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It has been recognised for many years that safety would be improved if there were a common system that everyone could become familiar with. Experience suggests that there could also be economic savings in adopting such a system. The unions want it, the Health and Safety Executive wants it and many of the contracting companies want it. The Norwegians have it, as do, just recently, the Dutch. What we have is
endless technical committees and companies trying to cling on to their special system. Again, that has a negative impact on the morale of the work force.
There is huge investment in safety in our oil and gas industry, but it is all meaningless unless the human aspects are addressed. I have raised three critical areasmaintenance, employment practices and working systemswhere I believe the industry acts and has acted to protect narrow interests. It has ignored the wider impact of its decisions, particularly on the morale of its work force and therefore on the safety regime offshore.
In response to the issues that I have raised, my Bill would improve the safety system in the offshore oil and gas industry by doing two things. First, there are many areas of offshore work that require greater external scrutiny, consideration and perhaps intervention. The permit to work system is just one area where the industry collectively and individually has failed to take a wider view and recognise that the interests of safety override individual company preferences. My Bill would strengthen the powers of the HSE to make regulations in areas where there is evidence that common systems are necessary to improve safety.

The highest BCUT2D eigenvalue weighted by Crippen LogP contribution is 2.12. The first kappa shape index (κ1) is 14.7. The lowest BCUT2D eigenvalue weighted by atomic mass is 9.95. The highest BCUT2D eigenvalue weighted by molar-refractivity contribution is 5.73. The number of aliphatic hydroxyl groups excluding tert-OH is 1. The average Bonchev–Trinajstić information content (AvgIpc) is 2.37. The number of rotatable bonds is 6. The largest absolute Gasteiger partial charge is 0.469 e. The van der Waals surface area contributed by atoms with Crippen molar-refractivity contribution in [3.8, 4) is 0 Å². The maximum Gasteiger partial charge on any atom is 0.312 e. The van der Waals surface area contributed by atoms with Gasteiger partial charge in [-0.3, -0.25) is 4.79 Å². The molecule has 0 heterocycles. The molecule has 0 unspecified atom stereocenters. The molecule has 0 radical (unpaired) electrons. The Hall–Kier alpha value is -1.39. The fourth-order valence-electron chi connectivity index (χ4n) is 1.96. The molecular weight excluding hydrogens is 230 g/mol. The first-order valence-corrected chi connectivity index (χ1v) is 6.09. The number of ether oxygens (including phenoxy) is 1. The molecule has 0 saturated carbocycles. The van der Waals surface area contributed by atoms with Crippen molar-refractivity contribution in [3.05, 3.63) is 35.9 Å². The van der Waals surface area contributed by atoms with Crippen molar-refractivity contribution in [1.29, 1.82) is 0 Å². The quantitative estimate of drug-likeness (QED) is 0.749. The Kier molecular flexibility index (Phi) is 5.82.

Secondly, my Bill would bring the regulations dealing with safety committees and safety representatives in the offshore oil and gas industry into line with the regulations in onshore workplaces. The key difference between the two systems is that the onshore regulations have a statutory trade union involvement. The unions can appoint safety reps; they will support them and provide them with professional advice and support wherever necessary. They allow the safety reps to be much more independent of management, which strengthens the safety systems, gives workers confidence and encourages greater involvement and commitment to safety.
Those two measures, by giving the Health and Safety Executive the power to intervene to create common systems where appropriate and to bring a more independent element to the safety committee and representative systems, would, I believe, go a long way to improving the overall safety system in the North sea oil and gas industry. I commend the Bill to the House.
Bill ordered to be brought in by Mr. Frank Doran, Miss Anne Begg, Mr. Anthony Wright, Mr. Kevan Jones, Mr. Alistair Carmichael, Sir Robert Smith, Ms Dari Taylor, Andrew Miller, Mark Lazarowicz, Mr. Russell Brown and Jim Sheridan.
Mr. Frank Doran accordingly presented a Bill to make further provision to secure the health, safety and welfare of persons at work in offshore oil and gas industries; and for connected purposes: And the same was read the First time; and ordered to be read a Second time on Friday 9 May, and to be printed [Bill 93].